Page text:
How Filing Chapter 7 Bankruptcy in Georgia Can Help You

Car Repossession

Under Georgia state law, if you are late on your car payments or have defaulted on your lease or finance contract for your car, the creditor has the right to repossess the car, sell it and then possibly sue you for the rest of the debt.

How Bankruptcy Stops Car Repossession in Georgia

Filing bankruptcy can prevent your car creditor from repossessing your car. In many cases bankruptcy provides a structured repayment of the debt and can even reduce the balance and interest rate that you have to repay.

The Automatic Stay Stops Car Repossession

When you file for Chapter 13 bankruptcy, the court puts an order called the “automatic stay” in place that prohibits debt collection attempts. The stay applies to most, but not all, creditors and debt types. It will prevent a lender from repossessing your car.

In order to continue to go to work, take your kids to school, go shopping and other daily activities, you need a vehicle in Georgia. When financial problems arise, such as reduced hours of work, a medical emergency, a divorce or loss of employment, your car can be in danger of being picked up leaving you helpless.

There is no set time limit on when your car can be repossessed if you have defaulted on your loan. Technically, when you are even one day late with your car payments you are in default of your loan agreement. Getting more than one month behind on your car loan is very risky and some creditors are very agressive and will pick up your car without notice.

  • Most people who file Chapter 13 can cram down the interest rate on their car and save thousands of $$
  • If you have had your car for at least 910 days you can usually cram your car loan down to just the FMV

Even if your car has been picked up you can still get the car back if the creditor still has the car at the time of your bankruptcy filing.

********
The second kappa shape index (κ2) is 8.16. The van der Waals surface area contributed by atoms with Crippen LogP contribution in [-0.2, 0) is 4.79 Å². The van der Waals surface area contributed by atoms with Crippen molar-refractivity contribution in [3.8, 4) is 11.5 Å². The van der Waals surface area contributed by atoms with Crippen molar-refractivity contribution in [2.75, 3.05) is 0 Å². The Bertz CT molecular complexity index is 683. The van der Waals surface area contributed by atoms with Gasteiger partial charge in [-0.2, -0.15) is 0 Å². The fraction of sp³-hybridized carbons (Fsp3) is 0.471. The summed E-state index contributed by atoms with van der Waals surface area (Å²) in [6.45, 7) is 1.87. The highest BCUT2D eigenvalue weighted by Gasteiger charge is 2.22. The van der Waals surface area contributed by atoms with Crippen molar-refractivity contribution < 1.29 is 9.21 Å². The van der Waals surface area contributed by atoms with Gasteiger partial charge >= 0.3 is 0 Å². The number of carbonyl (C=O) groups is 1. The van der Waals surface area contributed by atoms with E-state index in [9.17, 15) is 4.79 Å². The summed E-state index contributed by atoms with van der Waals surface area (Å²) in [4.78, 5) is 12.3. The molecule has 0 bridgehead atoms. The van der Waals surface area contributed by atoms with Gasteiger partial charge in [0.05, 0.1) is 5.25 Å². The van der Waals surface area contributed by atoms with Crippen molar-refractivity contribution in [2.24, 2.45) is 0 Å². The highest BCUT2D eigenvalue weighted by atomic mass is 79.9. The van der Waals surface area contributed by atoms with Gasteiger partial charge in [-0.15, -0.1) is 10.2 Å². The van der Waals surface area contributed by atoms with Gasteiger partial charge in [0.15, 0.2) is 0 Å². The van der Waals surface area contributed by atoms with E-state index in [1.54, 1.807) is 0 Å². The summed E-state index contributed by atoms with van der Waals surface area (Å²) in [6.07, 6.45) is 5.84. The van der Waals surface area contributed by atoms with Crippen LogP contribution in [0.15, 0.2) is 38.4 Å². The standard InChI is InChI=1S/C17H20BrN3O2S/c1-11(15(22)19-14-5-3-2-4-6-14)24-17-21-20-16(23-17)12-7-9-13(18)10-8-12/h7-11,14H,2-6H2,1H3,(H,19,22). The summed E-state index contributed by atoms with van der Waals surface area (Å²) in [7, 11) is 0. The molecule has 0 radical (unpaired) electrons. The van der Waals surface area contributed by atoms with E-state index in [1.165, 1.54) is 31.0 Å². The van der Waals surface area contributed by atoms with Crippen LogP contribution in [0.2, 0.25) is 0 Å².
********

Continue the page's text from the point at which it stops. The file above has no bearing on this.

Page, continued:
How Bankruptcy Stops Home Foreclosure in Georgia

The automatic stay protects a person as soon as they file bankruptcy. By law, creditors must suspend all collection efforts, including foreclosure, as soon as the automatic stay goes into effect. As long as you file bankruptcy before the foreclosure sale date, the foreclosure can be stopped.

There is no right of redemption in Georgia. Once your home has been sold at foreclosure it is gone. Don’t mess around with foreclosure! Talk to an attorney about your options.

A Chapter 13 bankruptcy plan works by reducing or eliminating all your non-mortgage debt: credit card, medical and IRS debt, car payments, home equity loans and many more. This process will cut your total monthly payments and give you a much better financial benefit than a loan modification or forbearance.

Filing a chapter 13 bankruptcy case on your own, without a lawyer representing you, is very difficult. Most cases filed without a lawyer end up being dismissed. You will have a much better chance of saving your home if you retain a lawyer to represent you in a chapter 13 case.

  • Georgia law requires lenders to provide notice of a foreclosure at least 30 days before the date of the foreclosure sale.
  • The notice must be in writing and sent to the borrower by certified mail or statutory overnight delivery.
  • The lender only needs to prove that the notice was properly delivered to the borrower’s last known address; the law does not require proof that the borrower actually received the notice.

If you are falling behind on your mortgage, or even if you have already received a foreclosure notice, we can help you.

Foreclosure in Georgia

Many homeowners facing foreclosure want to save their homes, but feel like they have no options. Loan modifications can be difficult. Many people who attempt to negotiate loan modifications on their own have found themselves facing foreclosure.